Checking Oxford and MacMillan dictionaries, "ignorance" is listed as a mass noun. The same in the Cambridge dictionary. However, there is a sentence from the Cambridge English Corpus:

Is this merely anodyne or does it reflect an ignorance of the medieval equity jurisdictions ?

Also, when I google "an ignorance", I get quite a lot of hits in various documents etc. Is that a mistake? As no dictionary I consulted allow this to be used in singular.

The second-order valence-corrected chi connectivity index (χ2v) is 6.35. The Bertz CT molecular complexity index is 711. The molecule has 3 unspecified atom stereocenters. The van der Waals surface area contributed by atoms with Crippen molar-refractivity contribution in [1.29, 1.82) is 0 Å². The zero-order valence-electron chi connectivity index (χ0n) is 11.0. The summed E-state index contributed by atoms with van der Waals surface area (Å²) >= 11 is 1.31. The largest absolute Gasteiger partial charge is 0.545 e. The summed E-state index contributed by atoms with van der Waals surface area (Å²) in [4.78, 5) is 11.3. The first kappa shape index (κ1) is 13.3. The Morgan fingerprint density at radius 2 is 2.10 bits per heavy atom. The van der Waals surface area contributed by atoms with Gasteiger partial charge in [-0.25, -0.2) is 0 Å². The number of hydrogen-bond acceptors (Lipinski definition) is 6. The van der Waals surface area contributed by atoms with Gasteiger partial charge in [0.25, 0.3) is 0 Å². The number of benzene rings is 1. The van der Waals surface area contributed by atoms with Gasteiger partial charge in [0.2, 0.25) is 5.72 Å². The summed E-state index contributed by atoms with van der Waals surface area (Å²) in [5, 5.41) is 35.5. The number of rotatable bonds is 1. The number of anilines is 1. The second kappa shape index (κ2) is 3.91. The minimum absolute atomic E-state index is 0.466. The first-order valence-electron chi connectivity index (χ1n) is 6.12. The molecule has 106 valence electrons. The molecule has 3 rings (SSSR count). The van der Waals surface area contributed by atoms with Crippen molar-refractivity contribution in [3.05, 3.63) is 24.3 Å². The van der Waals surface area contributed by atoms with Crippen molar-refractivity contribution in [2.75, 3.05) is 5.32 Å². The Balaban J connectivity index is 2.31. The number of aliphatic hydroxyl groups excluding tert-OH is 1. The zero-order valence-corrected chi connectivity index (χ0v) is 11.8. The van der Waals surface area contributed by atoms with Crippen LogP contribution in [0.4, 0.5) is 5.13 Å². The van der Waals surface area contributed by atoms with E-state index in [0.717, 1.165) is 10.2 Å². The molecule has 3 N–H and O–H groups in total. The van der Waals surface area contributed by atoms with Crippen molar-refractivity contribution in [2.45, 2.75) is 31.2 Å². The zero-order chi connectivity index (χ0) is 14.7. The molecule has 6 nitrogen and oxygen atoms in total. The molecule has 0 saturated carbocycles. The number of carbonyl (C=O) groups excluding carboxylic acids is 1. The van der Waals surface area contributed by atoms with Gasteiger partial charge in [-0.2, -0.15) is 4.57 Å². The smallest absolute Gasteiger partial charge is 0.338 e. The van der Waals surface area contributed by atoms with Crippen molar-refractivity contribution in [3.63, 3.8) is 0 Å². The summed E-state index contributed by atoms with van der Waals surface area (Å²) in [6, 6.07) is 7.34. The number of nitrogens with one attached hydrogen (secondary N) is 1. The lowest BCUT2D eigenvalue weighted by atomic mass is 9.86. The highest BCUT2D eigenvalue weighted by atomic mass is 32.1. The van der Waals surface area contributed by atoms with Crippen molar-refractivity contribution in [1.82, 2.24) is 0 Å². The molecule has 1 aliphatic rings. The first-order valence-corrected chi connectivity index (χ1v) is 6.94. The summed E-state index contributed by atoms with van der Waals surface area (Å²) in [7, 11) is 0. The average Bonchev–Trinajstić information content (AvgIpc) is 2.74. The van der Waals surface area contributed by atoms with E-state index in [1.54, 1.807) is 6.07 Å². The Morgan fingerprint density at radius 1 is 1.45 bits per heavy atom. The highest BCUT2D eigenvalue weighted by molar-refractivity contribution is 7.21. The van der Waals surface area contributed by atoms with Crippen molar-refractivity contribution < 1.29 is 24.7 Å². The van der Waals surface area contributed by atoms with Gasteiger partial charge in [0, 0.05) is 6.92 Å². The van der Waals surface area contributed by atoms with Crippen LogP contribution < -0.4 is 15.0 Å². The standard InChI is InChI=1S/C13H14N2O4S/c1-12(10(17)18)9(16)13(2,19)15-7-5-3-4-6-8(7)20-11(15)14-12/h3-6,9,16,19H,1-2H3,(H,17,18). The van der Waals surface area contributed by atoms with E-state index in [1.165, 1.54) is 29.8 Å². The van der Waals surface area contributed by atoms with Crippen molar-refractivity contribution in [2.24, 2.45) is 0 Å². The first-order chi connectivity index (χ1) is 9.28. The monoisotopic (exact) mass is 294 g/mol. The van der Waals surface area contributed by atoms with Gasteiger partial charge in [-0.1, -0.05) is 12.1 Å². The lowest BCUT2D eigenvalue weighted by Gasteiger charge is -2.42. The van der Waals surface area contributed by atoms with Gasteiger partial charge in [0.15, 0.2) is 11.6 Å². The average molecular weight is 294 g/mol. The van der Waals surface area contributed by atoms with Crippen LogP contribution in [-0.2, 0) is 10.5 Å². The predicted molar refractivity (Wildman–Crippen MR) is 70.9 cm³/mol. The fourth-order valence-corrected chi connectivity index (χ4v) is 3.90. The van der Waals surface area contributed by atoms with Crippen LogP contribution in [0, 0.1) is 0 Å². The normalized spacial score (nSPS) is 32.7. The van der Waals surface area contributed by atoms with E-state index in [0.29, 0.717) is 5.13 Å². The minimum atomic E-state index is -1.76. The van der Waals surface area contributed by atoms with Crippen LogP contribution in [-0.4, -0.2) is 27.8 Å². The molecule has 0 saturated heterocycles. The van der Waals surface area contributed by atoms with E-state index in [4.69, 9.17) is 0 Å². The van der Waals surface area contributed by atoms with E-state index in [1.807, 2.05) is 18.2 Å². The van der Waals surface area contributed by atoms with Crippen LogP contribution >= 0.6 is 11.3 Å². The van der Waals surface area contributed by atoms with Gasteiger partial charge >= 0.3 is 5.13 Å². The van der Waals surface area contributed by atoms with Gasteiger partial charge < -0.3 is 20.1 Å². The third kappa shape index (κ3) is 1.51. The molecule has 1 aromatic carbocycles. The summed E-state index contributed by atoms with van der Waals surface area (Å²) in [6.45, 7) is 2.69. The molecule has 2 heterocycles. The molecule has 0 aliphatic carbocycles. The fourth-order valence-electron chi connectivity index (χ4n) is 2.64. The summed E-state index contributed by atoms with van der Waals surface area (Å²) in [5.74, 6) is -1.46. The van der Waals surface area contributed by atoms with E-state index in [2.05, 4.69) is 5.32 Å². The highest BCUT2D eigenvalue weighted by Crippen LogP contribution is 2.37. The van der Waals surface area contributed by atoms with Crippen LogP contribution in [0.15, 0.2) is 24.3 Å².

If you have an uncountable noun like sugar, you can refer to a particular type of sugar using the indefinite article:

fructose is a sugar

In your sentence, an ignorance refers to a particular type of ignorance- that of "the medieval equity jurisdictions".

This is different to ignorance in general which, as an uncountable noun, does not require an article, as in the proverb

ignorance is bliss

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